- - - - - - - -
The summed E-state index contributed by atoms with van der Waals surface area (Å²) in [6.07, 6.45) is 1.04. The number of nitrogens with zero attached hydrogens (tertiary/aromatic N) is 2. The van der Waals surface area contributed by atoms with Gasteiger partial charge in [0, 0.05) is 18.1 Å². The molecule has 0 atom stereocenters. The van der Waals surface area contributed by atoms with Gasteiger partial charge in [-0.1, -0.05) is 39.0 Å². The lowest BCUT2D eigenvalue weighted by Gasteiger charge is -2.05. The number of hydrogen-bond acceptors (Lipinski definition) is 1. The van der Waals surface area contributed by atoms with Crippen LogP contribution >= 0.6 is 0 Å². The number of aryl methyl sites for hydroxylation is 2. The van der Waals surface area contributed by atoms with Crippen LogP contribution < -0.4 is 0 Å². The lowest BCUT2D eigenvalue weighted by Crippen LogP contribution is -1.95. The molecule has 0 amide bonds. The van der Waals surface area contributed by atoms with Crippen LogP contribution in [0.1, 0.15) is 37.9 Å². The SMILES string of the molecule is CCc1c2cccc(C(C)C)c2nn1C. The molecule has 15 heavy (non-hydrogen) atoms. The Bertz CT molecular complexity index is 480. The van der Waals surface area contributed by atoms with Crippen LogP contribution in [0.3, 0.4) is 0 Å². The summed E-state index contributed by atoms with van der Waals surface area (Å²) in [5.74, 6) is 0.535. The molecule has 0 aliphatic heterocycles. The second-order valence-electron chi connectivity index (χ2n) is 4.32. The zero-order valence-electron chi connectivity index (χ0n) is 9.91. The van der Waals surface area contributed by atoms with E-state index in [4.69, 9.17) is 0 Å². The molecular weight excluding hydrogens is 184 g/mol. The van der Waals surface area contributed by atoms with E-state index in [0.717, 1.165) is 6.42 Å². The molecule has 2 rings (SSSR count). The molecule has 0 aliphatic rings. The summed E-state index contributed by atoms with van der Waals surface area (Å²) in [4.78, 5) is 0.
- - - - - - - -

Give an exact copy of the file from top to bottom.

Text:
The summed E-state index contributed by atoms with van der Waals surface area (Å²) in [6.07, 6.45) is 1.04. The number of nitrogens with zero attached hydrogens (tertiary/aromatic N) is 2. The van der Waals surface area contributed by atoms with Gasteiger partial charge in [0, 0.05) is 18.1 Å². The molecule has 0 atom stereocenters. The van der Waals surface area contributed by atoms with Gasteiger partial charge in [-0.1, -0.05) is 39.0 Å². The lowest BCUT2D eigenvalue weighted by Gasteiger charge is -2.05. The number of hydrogen-bond acceptors (Lipinski definition) is 1. The van der Waals surface area contributed by atoms with Crippen LogP contribution >= 0.6 is 0 Å². The number of aryl methyl sites for hydroxylation is 2. The van der Waals surface area contributed by atoms with Crippen LogP contribution < -0.4 is 0 Å². The lowest BCUT2D eigenvalue weighted by Crippen LogP contribution is -1.95. The molecule has 0 amide bonds. The van der Waals surface area contributed by atoms with Crippen LogP contribution in [0.1, 0.15) is 37.9 Å². The SMILES string of the molecule is CCc1c2cccc(C(C)C)c2nn1C. The molecule has 15 heavy (non-hydrogen) atoms. The Bertz CT molecular complexity index is 480. The van der Waals surface area contributed by atoms with Crippen LogP contribution in [0.3, 0.4) is 0 Å². The summed E-state index contributed by atoms with van der Waals surface area (Å²) in [5.74, 6) is 0.535. The molecule has 0 aliphatic heterocycles. The second-order valence-electron chi connectivity index (χ2n) is 4.32. The zero-order valence-electron chi connectivity index (χ0n) is 9.91. The van der Waals surface area contributed by atoms with E-state index in [4.69, 9.17) is 0 Å². The molecular weight excluding hydrogens is 184 g/mol. The van der Waals surface area contributed by atoms with E-state index in [0.717, 1.165) is 6.42 Å². The molecule has 2 rings (SSSR count). The molecule has 0 aliphatic rings. The summed E-state index contributed by atoms with van der Waals surface area (Å²) in [4.78, 5) is 0.